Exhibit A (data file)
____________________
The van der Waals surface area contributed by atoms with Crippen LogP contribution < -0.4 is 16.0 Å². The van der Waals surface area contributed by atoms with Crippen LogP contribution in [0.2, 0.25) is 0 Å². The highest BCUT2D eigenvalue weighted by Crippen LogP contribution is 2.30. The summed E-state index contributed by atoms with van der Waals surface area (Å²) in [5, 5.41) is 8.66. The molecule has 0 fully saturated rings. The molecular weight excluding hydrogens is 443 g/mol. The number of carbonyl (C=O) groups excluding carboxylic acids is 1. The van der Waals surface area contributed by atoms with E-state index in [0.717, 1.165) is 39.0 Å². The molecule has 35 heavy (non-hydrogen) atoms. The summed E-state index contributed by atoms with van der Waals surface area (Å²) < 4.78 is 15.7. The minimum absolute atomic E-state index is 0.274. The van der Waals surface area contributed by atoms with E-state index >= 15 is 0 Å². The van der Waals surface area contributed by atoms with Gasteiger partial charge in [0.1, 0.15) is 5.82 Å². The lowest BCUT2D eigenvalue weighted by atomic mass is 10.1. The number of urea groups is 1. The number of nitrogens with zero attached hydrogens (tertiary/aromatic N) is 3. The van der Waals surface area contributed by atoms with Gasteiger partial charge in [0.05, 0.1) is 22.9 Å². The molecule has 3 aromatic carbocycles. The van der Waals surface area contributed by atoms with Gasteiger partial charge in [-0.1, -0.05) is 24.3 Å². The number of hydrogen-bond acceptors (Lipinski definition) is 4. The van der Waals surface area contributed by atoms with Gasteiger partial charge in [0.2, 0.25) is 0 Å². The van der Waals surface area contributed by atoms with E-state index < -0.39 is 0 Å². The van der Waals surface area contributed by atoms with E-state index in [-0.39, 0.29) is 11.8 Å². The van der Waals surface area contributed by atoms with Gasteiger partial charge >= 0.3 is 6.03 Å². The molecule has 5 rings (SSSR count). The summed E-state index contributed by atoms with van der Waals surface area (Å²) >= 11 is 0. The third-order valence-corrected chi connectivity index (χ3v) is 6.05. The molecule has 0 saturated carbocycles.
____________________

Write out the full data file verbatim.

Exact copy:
The van der Waals surface area contributed by atoms with Crippen LogP contribution < -0.4 is 16.0 Å². The van der Waals surface area contributed by atoms with Crippen LogP contribution in [0.2, 0.25) is 0 Å². The highest BCUT2D eigenvalue weighted by Crippen LogP contribution is 2.30. The summed E-state index contributed by atoms with van der Waals surface area (Å²) in [5, 5.41) is 8.66. The molecule has 0 fully saturated rings. The molecular weight excluding hydrogens is 443 g/mol. The number of carbonyl (C=O) groups excluding carboxylic acids is 1. The van der Waals surface area contributed by atoms with E-state index in [0.717, 1.165) is 39.0 Å². The molecule has 35 heavy (non-hydrogen) atoms. The summed E-state index contributed by atoms with van der Waals surface area (Å²) < 4.78 is 15.7. The minimum absolute atomic E-state index is 0.274. The van der Waals surface area contributed by atoms with E-state index >= 15 is 0 Å². The van der Waals surface area contributed by atoms with Gasteiger partial charge in [0.1, 0.15) is 5.82 Å². The lowest BCUT2D eigenvalue weighted by atomic mass is 10.1. The number of urea groups is 1. The number of nitrogens with zero attached hydrogens (tertiary/aromatic N) is 3. The van der Waals surface area contributed by atoms with Gasteiger partial charge in [0.05, 0.1) is 22.9 Å². The molecule has 3 aromatic carbocycles. The van der Waals surface area contributed by atoms with Gasteiger partial charge in [-0.1, -0.05) is 24.3 Å². The number of hydrogen-bond acceptors (Lipinski definition) is 4. The van der Waals surface area contributed by atoms with Gasteiger partial charge in [0.2, 0.25) is 0 Å². The van der Waals surface area contributed by atoms with E-state index < -0.39 is 0 Å². The van der Waals surface area contributed by atoms with E-state index in [-0.39, 0.29) is 11.8 Å². The van der Waals surface area contributed by atoms with Gasteiger partial charge >= 0.3 is 6.03 Å². The molecule has 5 rings (SSSR count). The summed E-state index contributed by atoms with van der Waals surface area (Å²) >= 11 is 0. The third-order valence-corrected chi connectivity index (χ3v) is 6.05. The molecule has 0 saturated carbocycles.